The Civil Aviation Safety Authority (CASA) has flagged plans to replace its existing “unreliable” PABX-based systems with an internet protocol (IP) based voice communication system.
The PABX-based system will be retired to make way for the new system that will include a call centre, unified messaging (integrated voicemail, email, SMS, instant messaging and fax), presence awareness, and integration with existing video conferencing equipment where possible.
“Other features of the solution may include the ability to dial phone numbers directly from your computer and to log on to a telephone handset in any CASA site with your own extension,” CASA documents read.
"Users should also be able to route their phone calls through their office phone so that if they are away from their desk they will receive calls on their mobile or Blackberry automatically.”
The project will include the implementation of a new IP-PBX system, optional replacement of telephone handsets, the replacement of all call centre hardware and software, the ability to conduct desktop video conferencing, and improved voice over IP (VoIP) services.
The new system will also enable staff to log in at any CASA office location with the same phone number, and integrate the system between telephones and computers including presence awareness, instant messaging and unified messaging for voicemail and email.
According to the agency, the current telephony network is unreliable and suffers frequent phone related outages: “Phone problems directly impact CASA’s capability to communicate with its client’s [sic.] and have an adverse impact on its professional image, as well as frustrating CASA staff.”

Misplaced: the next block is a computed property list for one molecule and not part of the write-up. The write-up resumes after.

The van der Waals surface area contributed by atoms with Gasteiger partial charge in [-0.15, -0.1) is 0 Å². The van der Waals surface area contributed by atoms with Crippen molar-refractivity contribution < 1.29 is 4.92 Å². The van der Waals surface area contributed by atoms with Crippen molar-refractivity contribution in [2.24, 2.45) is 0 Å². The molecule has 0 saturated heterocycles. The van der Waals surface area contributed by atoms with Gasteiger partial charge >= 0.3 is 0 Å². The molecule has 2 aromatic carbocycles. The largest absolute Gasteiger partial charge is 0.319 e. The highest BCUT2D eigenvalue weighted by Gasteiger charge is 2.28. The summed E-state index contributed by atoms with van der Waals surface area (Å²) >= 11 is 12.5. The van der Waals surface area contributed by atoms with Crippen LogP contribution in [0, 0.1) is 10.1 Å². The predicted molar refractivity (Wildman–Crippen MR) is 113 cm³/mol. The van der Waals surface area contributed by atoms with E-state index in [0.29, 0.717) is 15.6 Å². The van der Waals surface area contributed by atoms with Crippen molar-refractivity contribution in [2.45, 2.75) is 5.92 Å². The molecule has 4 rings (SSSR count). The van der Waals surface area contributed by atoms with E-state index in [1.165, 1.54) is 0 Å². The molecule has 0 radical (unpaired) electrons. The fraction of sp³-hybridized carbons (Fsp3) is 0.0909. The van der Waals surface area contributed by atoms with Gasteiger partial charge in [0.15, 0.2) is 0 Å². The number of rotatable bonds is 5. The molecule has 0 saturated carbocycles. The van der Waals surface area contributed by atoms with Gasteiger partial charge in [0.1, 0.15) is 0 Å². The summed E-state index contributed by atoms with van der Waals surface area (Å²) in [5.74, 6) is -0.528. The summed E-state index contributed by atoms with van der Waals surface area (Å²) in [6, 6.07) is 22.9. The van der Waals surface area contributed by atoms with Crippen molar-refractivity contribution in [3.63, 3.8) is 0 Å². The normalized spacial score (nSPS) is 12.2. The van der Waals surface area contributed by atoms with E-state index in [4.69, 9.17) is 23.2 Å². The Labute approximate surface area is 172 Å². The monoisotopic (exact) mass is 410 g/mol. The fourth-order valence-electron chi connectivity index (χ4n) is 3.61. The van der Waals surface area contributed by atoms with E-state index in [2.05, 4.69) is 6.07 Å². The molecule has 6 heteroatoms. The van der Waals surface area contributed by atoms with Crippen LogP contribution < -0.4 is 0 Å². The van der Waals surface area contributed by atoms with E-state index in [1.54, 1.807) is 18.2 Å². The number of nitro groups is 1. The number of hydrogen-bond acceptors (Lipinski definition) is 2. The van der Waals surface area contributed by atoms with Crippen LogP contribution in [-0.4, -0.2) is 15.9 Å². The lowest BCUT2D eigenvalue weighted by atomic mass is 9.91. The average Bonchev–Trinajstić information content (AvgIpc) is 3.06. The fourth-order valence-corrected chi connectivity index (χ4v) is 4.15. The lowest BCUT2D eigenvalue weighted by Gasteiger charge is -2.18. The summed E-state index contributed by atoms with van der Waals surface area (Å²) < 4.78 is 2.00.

It also hampers functionality, as staff cannot access their extensions at different CASA offices and have no ready access to voicemail on their office phone while travelling. The system also lacks the ability to integrate with technologies such as video conferencing.
The new system is intended to improve productivity, particularly for external staff working outside the office, and enable staff to use “soft” phones on laptops while connected to the internet.
The project will be multi-staged, with the telephony aspect scheduled to be fully functional by the completion of the 2011-12 financial year, “if possible”.
The plans for the overhaul were initially outlined in September 2010, when the agency identified a need for a new unified communications solution, encompassing the replacement of the PABX systems and voicemail, telephone handsets and the existing call centre system.
The authority last year sought to replace its Aviation Industry Regulatory System (AIRS) IT system with off-the-shelf software to save costs.
AIRS went into production in 2005 and is a central repository for information on individuals, companies and permissions associated with CASA’s core customer base.
The system would also allow the department to configure software to provide on-screen alerts at critical processing points to ensure all business rules for items such as licence processing are enacted.
The agency widened its search after the first attempt to secure a solution closed in September.
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